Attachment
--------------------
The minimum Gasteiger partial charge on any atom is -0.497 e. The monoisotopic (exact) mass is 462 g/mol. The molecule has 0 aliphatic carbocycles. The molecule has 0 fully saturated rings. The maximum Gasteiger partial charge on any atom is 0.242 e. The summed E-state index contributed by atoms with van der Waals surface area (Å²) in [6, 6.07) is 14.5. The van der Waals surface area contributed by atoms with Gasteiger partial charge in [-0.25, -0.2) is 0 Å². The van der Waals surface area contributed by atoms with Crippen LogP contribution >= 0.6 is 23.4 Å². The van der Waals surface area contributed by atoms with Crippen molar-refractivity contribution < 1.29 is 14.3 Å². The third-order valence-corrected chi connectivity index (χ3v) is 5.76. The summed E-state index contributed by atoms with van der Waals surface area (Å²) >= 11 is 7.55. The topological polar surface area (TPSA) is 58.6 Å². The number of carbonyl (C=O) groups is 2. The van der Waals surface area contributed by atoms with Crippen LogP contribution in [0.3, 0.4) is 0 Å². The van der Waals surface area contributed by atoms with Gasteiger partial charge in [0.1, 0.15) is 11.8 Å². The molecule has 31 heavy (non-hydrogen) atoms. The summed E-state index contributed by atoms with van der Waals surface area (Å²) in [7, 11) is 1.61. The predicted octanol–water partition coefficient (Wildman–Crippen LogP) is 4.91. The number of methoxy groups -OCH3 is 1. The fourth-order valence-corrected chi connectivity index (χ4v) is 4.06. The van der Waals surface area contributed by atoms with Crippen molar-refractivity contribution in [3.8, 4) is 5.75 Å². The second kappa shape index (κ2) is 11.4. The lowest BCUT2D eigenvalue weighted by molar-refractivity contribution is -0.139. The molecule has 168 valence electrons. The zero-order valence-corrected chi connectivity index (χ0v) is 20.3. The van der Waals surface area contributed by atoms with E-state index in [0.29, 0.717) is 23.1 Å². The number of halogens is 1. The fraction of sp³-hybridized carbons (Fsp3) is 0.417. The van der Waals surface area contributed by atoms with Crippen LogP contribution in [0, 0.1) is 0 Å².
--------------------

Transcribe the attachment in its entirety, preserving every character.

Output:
The minimum Gasteiger partial charge on any atom is -0.497 e. The monoisotopic (exact) mass is 462 g/mol. The molecule has 0 aliphatic carbocycles. The molecule has 0 fully saturated rings. The maximum Gasteiger partial charge on any atom is 0.242 e. The summed E-state index contributed by atoms with van der Waals surface area (Å²) in [6, 6.07) is 14.5. The van der Waals surface area contributed by atoms with Gasteiger partial charge in [-0.25, -0.2) is 0 Å². The van der Waals surface area contributed by atoms with Crippen LogP contribution >= 0.6 is 23.4 Å². The van der Waals surface area contributed by atoms with Crippen molar-refractivity contribution < 1.29 is 14.3 Å². The third-order valence-corrected chi connectivity index (χ3v) is 5.76. The summed E-state index contributed by atoms with van der Waals surface area (Å²) >= 11 is 7.55. The topological polar surface area (TPSA) is 58.6 Å². The number of carbonyl (C=O) groups is 2. The van der Waals surface area contributed by atoms with Crippen LogP contribution in [0.3, 0.4) is 0 Å². The van der Waals surface area contributed by atoms with Gasteiger partial charge in [0.1, 0.15) is 11.8 Å². The molecule has 31 heavy (non-hydrogen) atoms. The summed E-state index contributed by atoms with van der Waals surface area (Å²) in [7, 11) is 1.61. The predicted octanol–water partition coefficient (Wildman–Crippen LogP) is 4.91. The number of methoxy groups -OCH3 is 1. The fourth-order valence-corrected chi connectivity index (χ4v) is 4.06. The van der Waals surface area contributed by atoms with Crippen molar-refractivity contribution in [3.8, 4) is 5.75 Å². The second kappa shape index (κ2) is 11.4. The lowest BCUT2D eigenvalue weighted by molar-refractivity contribution is -0.139. The molecule has 168 valence electrons. The zero-order valence-corrected chi connectivity index (χ0v) is 20.3. The van der Waals surface area contributed by atoms with E-state index in [0.29, 0.717) is 23.1 Å². The number of halogens is 1. The fraction of sp³-hybridized carbons (Fsp3) is 0.417. The van der Waals surface area contributed by atoms with Crippen LogP contribution in [0, 0.1) is 0 Å².